Several subdisciplines of biology try to understand the diversification of phenotypes through time, often leaving a disconnect between the different timescales. I will discuss, from an evolutionary developmental biology point of view, the patterning of two vertebrate organs of skin that share a surprising amount of similarity developmentally despite being so morphologically disparate: the scutes of the turtle shell and the mammalian dentition. I will consider their development, variations, and evolutionary history while asking what emergent properties are relevant for our understanding of the natural world.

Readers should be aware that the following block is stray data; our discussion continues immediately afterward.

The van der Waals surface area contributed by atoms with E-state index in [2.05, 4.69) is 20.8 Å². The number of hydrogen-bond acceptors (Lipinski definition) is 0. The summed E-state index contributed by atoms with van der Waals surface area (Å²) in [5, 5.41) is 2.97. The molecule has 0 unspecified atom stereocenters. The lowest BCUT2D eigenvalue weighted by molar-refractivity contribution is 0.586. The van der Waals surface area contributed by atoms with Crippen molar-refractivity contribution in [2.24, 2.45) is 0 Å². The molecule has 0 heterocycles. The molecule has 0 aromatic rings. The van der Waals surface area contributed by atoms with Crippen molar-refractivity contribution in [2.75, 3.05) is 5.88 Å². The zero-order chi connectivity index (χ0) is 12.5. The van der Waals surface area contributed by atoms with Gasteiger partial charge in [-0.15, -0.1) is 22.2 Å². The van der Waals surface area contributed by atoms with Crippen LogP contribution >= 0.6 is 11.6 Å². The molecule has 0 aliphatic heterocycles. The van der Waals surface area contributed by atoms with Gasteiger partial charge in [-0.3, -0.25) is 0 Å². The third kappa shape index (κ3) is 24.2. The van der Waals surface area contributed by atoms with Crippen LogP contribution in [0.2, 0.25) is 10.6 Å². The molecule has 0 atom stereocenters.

Evolutionary biology and philosophy were both formally introduced to Jacqueline Moustakas-Verho as an undergraduate at Boston University, and this changed the direction of her life. She studied the role of the environment in the evolution of eusociality with James F. A. Traniello, as well as avian molecular systematics and brood parasitism with Michael D. Sorenson and Frederick E. Wasserman, respectively. Jacqueline’s interests in evolutionary morphology led her to a PhD program in the Department of Integrative Biology at the University of California, Berkeley with Kevin Padian. She studied the evolution and development of the vertebrate skeleton with a special focus on the origin of the turtle shell. Intervention by Bill Clemens peaked Jacqueline’s interest in the vertebrate dentition, and she pursued postdoctoral studies with Leslea Hlusko at UC Berkeley and Jukka Jernvall at the University of Helsinki. Upon arriving at the University of Helsinki, she developed a project on turtles with Scott Gilbert that integrated the expertise of Jukka Jernvall and Isaac Salazar-Ciudad. Jacqueline has since expanded her toolkit by working on model organisms and with numerous technologies, while developing a research program that combines morphologically disparate systems that are united by evolutionary developmental biology.